Too many veterans struggle with mental health issues, and too many die by suicide. Iowa doctoral student Priyanka Vakkalanka is studying how telehealth can help some of them, especially those in rural areas.
Tom Snee
Tim Schoon

Every day, an average of 17 United States military veterans die by suicide.

That statistic, from the Department of Veterans Affairs, is worth repeating: every day, an average of 17 United States military veterans die by suicide. Consider the number of veterans who try and fail, and the numbers are even more tragic.

Dare to Discover

Priyanka Vakkalanka is one of 52 students featured in the University of Iowa’s Dare to Discover campaign highlighting researchers across campus.

Priyanka Vakkalanka hopes that her research can help veterans whose mental health has deteriorated to a point where they consider taking their own lives. Vakkalanka was introduced to the military and veterans’ health when she worked for the U.S. Navy and Marine Corps Public Health Center after receiving a master’s degree from Johns Hopkins University.

Her initial work there focused on infectious diseases, but her interests moved toward addressing veterans’ mental health and rates of suicide. Now a doctoral student in epidemiology in the University of Iowa College of Public Health, Vakkalanka’s work focuses on veterans in rural areas, and how telehealth services can be used to support and treat those who are struggling with mental health issues.

Rural areas are losing doctors and hospitals at an alarming rate as population declines in those parts of the country make it difficult for the health care industry to continue to offer viable services. Mental health services have been especially hard hit, with 90 of Iowa’s 99 counties now designated as mental health professional shortage areas. 

Telehealth services offer one possible solution. Telehealth provides remote access to health care providers via the web, so patients in rural areas can meet with a doctor or therapist hundreds of miles away on their computer or phone screens. Numerous studies, including some from the University of Iowa, show it’s a cost-effective way to provide health care services to underserved rural areas.

Vakkalanka’s research seeks to measure the success of telehealth in providing mental health services to veterans. What’s the retention rate for patients? Are they more or less apt to continue treatments via telehealth than in-person outcomes? What’s their relationship with their providers like?

“Telehealth is not the answer to all of the access problems in rural health care, but it’s one tool in the toolkit,” Vakkalanka says. “If telehealth reduces barriers in rural areas and keeps veterans in treatment, then that’s a positive outcome.”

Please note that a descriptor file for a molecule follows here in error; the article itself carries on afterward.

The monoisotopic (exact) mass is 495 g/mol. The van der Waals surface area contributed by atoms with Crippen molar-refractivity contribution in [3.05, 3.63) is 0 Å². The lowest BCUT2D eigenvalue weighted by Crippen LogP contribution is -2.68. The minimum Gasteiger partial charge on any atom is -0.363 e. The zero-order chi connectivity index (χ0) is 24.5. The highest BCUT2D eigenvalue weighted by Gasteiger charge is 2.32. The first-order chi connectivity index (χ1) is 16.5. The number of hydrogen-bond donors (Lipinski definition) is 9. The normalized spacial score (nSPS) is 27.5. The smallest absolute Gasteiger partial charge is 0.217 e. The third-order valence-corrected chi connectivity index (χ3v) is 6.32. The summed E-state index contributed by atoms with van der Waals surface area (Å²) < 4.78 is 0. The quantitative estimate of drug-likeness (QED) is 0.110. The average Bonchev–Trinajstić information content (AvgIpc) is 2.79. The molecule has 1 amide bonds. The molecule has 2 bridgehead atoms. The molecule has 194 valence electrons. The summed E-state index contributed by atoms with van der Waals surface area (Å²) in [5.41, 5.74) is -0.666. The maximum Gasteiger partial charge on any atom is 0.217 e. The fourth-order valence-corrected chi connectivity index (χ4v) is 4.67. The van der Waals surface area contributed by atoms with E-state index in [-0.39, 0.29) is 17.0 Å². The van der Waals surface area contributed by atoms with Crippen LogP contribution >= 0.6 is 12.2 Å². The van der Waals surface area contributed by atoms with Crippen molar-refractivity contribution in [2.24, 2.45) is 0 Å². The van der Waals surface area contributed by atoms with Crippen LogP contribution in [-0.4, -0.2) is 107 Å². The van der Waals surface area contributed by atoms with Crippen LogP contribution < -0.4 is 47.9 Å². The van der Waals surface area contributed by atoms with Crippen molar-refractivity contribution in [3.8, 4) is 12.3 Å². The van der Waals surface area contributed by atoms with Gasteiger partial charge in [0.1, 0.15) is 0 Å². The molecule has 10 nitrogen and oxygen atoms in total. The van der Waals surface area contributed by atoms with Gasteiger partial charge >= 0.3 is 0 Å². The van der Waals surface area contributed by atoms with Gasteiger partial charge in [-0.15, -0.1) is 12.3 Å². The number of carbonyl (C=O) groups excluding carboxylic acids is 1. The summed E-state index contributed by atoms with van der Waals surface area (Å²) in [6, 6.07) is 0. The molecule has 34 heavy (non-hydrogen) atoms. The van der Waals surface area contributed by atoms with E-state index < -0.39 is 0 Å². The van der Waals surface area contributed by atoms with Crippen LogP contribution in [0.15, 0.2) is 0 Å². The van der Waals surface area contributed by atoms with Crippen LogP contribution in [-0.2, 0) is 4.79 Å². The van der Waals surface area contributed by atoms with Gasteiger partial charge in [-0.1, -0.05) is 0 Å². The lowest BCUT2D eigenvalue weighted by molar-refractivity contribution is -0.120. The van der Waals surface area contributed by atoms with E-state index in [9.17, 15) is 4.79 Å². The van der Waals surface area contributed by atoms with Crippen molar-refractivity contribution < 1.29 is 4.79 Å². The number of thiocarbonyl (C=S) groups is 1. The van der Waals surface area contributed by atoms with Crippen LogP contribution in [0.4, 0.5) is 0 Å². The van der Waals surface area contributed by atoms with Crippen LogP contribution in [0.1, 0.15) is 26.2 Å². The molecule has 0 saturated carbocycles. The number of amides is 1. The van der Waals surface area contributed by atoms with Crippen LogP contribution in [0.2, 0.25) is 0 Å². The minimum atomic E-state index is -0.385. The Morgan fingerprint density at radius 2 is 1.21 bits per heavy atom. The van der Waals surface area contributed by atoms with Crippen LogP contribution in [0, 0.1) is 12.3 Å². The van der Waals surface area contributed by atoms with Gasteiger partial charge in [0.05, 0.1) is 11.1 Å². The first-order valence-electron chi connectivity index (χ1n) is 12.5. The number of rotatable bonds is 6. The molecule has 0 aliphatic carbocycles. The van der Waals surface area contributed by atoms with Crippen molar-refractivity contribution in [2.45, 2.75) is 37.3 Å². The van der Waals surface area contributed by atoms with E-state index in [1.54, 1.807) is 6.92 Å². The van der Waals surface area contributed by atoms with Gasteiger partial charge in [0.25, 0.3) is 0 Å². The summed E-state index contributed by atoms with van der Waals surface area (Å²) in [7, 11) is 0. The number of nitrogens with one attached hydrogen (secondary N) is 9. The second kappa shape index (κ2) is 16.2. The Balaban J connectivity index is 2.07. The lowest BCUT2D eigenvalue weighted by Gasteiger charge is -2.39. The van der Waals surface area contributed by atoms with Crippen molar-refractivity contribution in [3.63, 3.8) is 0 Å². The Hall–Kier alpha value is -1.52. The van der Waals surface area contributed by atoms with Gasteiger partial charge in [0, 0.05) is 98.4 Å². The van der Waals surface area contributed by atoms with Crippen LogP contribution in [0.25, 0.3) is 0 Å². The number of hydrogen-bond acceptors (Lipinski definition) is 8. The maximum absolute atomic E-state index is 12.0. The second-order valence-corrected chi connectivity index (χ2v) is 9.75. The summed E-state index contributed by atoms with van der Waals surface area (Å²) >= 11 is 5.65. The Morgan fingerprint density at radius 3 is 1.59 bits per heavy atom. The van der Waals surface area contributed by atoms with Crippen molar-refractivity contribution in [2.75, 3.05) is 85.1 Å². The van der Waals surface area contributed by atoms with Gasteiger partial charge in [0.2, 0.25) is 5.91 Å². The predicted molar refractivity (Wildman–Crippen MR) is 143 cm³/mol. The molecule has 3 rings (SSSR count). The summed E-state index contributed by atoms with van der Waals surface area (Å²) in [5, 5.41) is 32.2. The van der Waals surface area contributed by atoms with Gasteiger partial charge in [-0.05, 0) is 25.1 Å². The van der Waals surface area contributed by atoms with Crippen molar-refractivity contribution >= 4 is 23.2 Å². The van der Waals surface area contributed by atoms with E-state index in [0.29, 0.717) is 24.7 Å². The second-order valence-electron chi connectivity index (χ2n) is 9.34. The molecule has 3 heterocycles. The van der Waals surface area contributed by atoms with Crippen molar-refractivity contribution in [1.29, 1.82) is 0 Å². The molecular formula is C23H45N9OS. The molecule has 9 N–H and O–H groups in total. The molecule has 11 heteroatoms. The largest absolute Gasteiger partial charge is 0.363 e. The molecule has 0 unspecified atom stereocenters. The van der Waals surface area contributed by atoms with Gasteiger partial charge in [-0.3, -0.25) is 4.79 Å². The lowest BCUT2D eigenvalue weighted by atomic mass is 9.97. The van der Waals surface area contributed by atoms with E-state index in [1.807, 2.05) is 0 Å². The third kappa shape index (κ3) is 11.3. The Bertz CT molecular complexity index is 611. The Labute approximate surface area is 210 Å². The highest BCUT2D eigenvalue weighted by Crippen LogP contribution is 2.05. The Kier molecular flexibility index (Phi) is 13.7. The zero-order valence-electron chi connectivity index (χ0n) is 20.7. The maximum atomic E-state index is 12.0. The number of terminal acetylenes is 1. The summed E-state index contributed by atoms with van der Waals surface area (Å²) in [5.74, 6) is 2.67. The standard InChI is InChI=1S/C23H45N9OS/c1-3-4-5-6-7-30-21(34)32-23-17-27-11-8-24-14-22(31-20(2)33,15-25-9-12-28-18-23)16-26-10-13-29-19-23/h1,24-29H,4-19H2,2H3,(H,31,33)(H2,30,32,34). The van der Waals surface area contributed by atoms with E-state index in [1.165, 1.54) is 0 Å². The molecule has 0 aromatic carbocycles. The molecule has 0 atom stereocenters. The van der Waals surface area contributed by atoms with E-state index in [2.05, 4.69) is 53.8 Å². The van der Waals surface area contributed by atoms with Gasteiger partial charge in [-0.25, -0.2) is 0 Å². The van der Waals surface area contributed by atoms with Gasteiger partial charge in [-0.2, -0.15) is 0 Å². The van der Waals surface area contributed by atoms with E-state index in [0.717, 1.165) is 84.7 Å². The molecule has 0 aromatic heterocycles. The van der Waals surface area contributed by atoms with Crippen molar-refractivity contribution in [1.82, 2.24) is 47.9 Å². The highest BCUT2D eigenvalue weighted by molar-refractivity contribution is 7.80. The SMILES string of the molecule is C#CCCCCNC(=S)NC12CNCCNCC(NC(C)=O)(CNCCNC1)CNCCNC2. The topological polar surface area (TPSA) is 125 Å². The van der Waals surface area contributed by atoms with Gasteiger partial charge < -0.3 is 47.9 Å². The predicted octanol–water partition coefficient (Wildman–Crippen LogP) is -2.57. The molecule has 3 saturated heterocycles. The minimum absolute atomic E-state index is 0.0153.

“It surprised me how collaborative people are here at Iowa and how much everyone takes an interest in students. I’ve worked a lot of different networks here.”

Priyanka Vakkalanka

She says that both health care providers and patients—in particular, the VA—are pushing for expanded telehealth services, so research like hers is especially important in developing new policies.

Veterans’ mental health is just one of Vakkalanka’s research interests. She also studies mental health and suicide among all populations, rural health care in general, and occupational health. That wide array of interests is what brought her to the UI, which has a culture of encouraging cross-discipline collaboration.

“It surprised me how collaborative people are here at Iowa and how much everyone takes an interest in students,” she says. “I’ve worked a lot of different networks here.”

Careers in public health

Public health professionals promote healthy lifestyles to combat cancer, diabetes, and obesity; develop vaccines to stop the spread of infectious diseases; ensure the safety of the food supply, as well as new drugs and medical technologies; implement programs that protect workers’ health; and shape policies that ensure quality health care.

The University of Iowa College of Public Health is Iowa’s only accredited school of public health and is ranked among the top 20 schools and programs of public health in the nation.

As a result, she’s been able to pursue her interest in veterans’ health by working with researchers at the VA Hospital, and she’s a fellow in the Heartland Center for Occupational Health and Safety, studying opioid use in veterans. Vakkalanka also works in the Department of Emergency Medicine at University of Iowa Hospitals & Clinics, helping emergency medicine researchers design studies and analyze data.

“She supports and collaborates with a lot of different investigators while also developing a nice dissertation prospectus,” says Ryan Carnahan, associate professor of epidemiology in the UI College of Public Health and Vakkalanka’s doctoral adviser. “She’s an incredibly productive student who does good work, and we’re excited about where she’s going.”

Vakkalanka says Carnahan is one of the main reasons she decided to come to Iowa. She happened to call him one day out of the blue when she was still looking at doctoral programs, and he spent an hour on the phone with her talking about the program.

“I thought, if he was so invested in talking to someone he’s never met, he would be a great adviser,” she says. “I am fortunate enough to have support all around me here at the university.”